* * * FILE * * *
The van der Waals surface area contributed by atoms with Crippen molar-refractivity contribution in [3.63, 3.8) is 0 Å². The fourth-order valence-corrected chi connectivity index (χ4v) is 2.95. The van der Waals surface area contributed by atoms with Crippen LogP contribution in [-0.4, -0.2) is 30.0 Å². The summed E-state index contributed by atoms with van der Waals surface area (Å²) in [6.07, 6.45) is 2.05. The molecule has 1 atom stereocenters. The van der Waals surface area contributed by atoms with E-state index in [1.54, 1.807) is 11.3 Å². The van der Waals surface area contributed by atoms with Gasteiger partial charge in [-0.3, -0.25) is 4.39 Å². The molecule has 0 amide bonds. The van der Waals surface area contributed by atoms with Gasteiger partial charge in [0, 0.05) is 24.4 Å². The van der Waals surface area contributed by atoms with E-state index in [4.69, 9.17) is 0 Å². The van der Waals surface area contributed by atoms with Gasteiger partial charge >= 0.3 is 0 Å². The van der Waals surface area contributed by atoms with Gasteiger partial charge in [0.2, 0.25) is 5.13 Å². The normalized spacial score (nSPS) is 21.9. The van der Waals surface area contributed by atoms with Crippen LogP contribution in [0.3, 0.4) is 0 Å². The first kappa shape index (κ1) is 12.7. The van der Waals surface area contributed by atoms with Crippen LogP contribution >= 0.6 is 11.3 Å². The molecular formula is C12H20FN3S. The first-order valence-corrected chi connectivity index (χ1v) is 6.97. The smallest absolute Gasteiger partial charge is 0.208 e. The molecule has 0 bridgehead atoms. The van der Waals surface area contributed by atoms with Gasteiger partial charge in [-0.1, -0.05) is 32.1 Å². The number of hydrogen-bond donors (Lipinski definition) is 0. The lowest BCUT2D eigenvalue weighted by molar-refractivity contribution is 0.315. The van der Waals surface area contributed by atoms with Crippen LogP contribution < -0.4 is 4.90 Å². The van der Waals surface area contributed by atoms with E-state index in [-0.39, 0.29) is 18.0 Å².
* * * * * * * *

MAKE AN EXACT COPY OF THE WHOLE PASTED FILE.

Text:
The van der Waals surface area contributed by atoms with Crippen molar-refractivity contribution in [3.63, 3.8) is 0 Å². The fourth-order valence-corrected chi connectivity index (χ4v) is 2.95. The van der Waals surface area contributed by atoms with Crippen LogP contribution in [-0.4, -0.2) is 30.0 Å². The summed E-state index contributed by atoms with van der Waals surface area (Å²) in [6.07, 6.45) is 2.05. The molecule has 1 atom stereocenters. The van der Waals surface area contributed by atoms with E-state index in [1.54, 1.807) is 11.3 Å². The van der Waals surface area contributed by atoms with Gasteiger partial charge in [-0.3, -0.25) is 4.39 Å². The molecule has 0 amide bonds. The van der Waals surface area contributed by atoms with Gasteiger partial charge in [0, 0.05) is 24.4 Å². The van der Waals surface area contributed by atoms with E-state index in [4.69, 9.17) is 0 Å². The van der Waals surface area contributed by atoms with Gasteiger partial charge >= 0.3 is 0 Å². The van der Waals surface area contributed by atoms with Gasteiger partial charge in [0.2, 0.25) is 5.13 Å². The normalized spacial score (nSPS) is 21.9. The van der Waals surface area contributed by atoms with Crippen LogP contribution in [0.3, 0.4) is 0 Å². The first kappa shape index (κ1) is 12.7. The van der Waals surface area contributed by atoms with Crippen LogP contribution >= 0.6 is 11.3 Å². The molecular formula is C12H20FN3S. The first-order valence-corrected chi connectivity index (χ1v) is 6.97. The smallest absolute Gasteiger partial charge is 0.208 e. The molecule has 0 bridgehead atoms. The van der Waals surface area contributed by atoms with Gasteiger partial charge in [-0.1, -0.05) is 32.1 Å². The number of hydrogen-bond donors (Lipinski definition) is 0. The lowest BCUT2D eigenvalue weighted by molar-refractivity contribution is 0.315. The van der Waals surface area contributed by atoms with Crippen LogP contribution < -0.4 is 4.90 Å². The van der Waals surface area contributed by atoms with E-state index in [-0.39, 0.29) is 18.0 Å².